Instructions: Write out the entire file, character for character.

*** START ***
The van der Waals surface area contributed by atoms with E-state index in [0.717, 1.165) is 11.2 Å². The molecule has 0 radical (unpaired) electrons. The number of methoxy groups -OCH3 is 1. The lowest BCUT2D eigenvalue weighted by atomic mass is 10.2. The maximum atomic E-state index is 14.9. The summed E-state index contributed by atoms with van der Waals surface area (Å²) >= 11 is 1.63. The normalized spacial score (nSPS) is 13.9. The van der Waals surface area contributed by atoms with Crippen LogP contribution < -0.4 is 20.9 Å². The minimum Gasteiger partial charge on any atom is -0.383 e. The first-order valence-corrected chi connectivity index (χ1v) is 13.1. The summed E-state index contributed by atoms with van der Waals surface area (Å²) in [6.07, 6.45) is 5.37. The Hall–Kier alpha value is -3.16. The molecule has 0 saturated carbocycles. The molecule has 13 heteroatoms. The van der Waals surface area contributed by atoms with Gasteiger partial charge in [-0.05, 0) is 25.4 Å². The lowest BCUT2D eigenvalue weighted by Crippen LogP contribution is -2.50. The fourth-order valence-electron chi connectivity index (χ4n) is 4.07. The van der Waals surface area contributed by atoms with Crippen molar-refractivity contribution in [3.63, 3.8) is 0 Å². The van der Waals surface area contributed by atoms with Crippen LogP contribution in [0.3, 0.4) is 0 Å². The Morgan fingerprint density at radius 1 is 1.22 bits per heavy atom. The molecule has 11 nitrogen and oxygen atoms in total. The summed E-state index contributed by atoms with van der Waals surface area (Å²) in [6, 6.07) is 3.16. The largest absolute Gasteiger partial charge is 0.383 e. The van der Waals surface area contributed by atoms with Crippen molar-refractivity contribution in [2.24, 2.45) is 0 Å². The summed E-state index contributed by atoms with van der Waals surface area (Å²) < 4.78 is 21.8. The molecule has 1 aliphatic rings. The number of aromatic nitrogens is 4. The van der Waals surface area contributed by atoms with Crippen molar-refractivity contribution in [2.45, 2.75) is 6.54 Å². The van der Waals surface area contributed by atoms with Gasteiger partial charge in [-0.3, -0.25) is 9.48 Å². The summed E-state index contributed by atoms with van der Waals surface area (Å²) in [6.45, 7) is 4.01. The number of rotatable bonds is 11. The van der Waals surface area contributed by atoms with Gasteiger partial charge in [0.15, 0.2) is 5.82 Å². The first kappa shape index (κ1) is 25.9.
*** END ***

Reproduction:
The van der Waals surface area contributed by atoms with E-state index in [0.717, 1.165) is 11.2 Å². The molecule has 0 radical (unpaired) electrons. The number of methoxy groups -OCH3 is 1. The lowest BCUT2D eigenvalue weighted by atomic mass is 10.2. The maximum atomic E-state index is 14.9. The summed E-state index contributed by atoms with van der Waals surface area (Å²) >= 11 is 1.63. The normalized spacial score (nSPS) is 13.9. The van der Waals surface area contributed by atoms with Crippen LogP contribution < -0.4 is 20.9 Å². The minimum Gasteiger partial charge on any atom is -0.383 e. The first-order valence-corrected chi connectivity index (χ1v) is 13.1. The summed E-state index contributed by atoms with van der Waals surface area (Å²) in [6.07, 6.45) is 5.37. The Hall–Kier alpha value is -3.16. The molecule has 0 saturated carbocycles. The molecule has 13 heteroatoms. The van der Waals surface area contributed by atoms with Gasteiger partial charge in [-0.05, 0) is 25.4 Å². The lowest BCUT2D eigenvalue weighted by Crippen LogP contribution is -2.50. The fourth-order valence-electron chi connectivity index (χ4n) is 4.07. The van der Waals surface area contributed by atoms with Crippen molar-refractivity contribution in [3.63, 3.8) is 0 Å². The van der Waals surface area contributed by atoms with Crippen LogP contribution in [0.3, 0.4) is 0 Å². The Morgan fingerprint density at radius 1 is 1.22 bits per heavy atom. The molecule has 11 nitrogen and oxygen atoms in total. The summed E-state index contributed by atoms with van der Waals surface area (Å²) in [6, 6.07) is 3.16. The largest absolute Gasteiger partial charge is 0.383 e. The van der Waals surface area contributed by atoms with Crippen molar-refractivity contribution in [2.24, 2.45) is 0 Å². The summed E-state index contributed by atoms with van der Waals surface area (Å²) < 4.78 is 21.8. The molecule has 1 aliphatic rings. The number of aromatic nitrogens is 4. The van der Waals surface area contributed by atoms with Crippen molar-refractivity contribution in [2.45, 2.75) is 6.54 Å². The van der Waals surface area contributed by atoms with Gasteiger partial charge in [-0.3, -0.25) is 9.48 Å². The summed E-state index contributed by atoms with van der Waals surface area (Å²) in [6.45, 7) is 4.01. The number of rotatable bonds is 11. The van der Waals surface area contributed by atoms with Gasteiger partial charge in [0.15, 0.2) is 5.82 Å². The first kappa shape index (κ1) is 25.9.